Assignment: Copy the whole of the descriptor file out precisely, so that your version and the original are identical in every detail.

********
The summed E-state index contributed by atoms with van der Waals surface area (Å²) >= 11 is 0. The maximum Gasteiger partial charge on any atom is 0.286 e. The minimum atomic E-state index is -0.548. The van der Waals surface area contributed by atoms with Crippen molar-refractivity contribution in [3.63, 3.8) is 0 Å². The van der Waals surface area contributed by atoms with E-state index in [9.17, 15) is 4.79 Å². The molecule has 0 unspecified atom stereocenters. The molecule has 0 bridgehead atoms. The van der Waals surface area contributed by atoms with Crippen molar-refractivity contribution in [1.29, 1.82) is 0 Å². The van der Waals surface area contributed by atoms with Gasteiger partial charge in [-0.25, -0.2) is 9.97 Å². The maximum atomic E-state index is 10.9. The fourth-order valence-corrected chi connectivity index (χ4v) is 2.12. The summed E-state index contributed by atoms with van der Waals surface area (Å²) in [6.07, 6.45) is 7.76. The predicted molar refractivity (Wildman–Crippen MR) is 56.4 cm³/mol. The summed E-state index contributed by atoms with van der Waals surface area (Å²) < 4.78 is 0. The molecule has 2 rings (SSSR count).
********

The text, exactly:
The summed E-state index contributed by atoms with van der Waals surface area (Å²) >= 11 is 0. The maximum Gasteiger partial charge on any atom is 0.286 e. The minimum atomic E-state index is -0.548. The van der Waals surface area contributed by atoms with Crippen molar-refractivity contribution in [3.63, 3.8) is 0 Å². The van der Waals surface area contributed by atoms with E-state index in [9.17, 15) is 4.79 Å². The molecule has 0 unspecified atom stereocenters. The molecule has 0 bridgehead atoms. The van der Waals surface area contributed by atoms with Crippen molar-refractivity contribution in [1.29, 1.82) is 0 Å². The van der Waals surface area contributed by atoms with Gasteiger partial charge in [-0.25, -0.2) is 9.97 Å². The maximum atomic E-state index is 10.9. The fourth-order valence-corrected chi connectivity index (χ4v) is 2.12. The summed E-state index contributed by atoms with van der Waals surface area (Å²) in [6.07, 6.45) is 7.76. The predicted molar refractivity (Wildman–Crippen MR) is 56.4 cm³/mol. The summed E-state index contributed by atoms with van der Waals surface area (Å²) < 4.78 is 0. The molecule has 2 rings (SSSR count).